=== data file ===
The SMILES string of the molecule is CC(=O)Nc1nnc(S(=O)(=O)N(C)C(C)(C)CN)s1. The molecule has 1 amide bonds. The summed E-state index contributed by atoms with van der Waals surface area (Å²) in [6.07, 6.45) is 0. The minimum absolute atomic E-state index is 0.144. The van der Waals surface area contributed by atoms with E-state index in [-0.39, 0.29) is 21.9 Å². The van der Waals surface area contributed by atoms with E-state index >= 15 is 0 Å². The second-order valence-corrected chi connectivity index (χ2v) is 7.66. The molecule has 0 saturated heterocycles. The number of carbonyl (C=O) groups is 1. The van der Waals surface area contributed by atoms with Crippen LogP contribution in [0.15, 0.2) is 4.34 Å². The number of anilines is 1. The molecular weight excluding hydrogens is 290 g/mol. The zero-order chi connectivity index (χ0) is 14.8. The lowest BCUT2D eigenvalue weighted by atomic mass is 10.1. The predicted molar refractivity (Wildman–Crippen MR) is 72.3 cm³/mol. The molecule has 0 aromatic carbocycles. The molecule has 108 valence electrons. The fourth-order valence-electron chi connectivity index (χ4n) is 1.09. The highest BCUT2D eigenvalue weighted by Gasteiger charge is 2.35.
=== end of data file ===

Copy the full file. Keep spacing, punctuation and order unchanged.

The SMILES string of the molecule is CC(=O)Nc1nnc(S(=O)(=O)N(C)C(C)(C)CN)s1. The molecule has 1 amide bonds. The summed E-state index contributed by atoms with van der Waals surface area (Å²) in [6.07, 6.45) is 0. The minimum absolute atomic E-state index is 0.144. The van der Waals surface area contributed by atoms with E-state index in [-0.39, 0.29) is 21.9 Å². The van der Waals surface area contributed by atoms with E-state index >= 15 is 0 Å². The second-order valence-corrected chi connectivity index (χ2v) is 7.66. The molecule has 0 saturated heterocycles. The number of carbonyl (C=O) groups is 1. The van der Waals surface area contributed by atoms with Crippen LogP contribution in [0.15, 0.2) is 4.34 Å². The number of anilines is 1. The molecular weight excluding hydrogens is 290 g/mol. The zero-order chi connectivity index (χ0) is 14.8. The lowest BCUT2D eigenvalue weighted by atomic mass is 10.1. The predicted molar refractivity (Wildman–Crippen MR) is 72.3 cm³/mol. The molecule has 0 aromatic carbocycles. The molecule has 108 valence electrons. The fourth-order valence-electron chi connectivity index (χ4n) is 1.09. The highest BCUT2D eigenvalue weighted by Gasteiger charge is 2.35.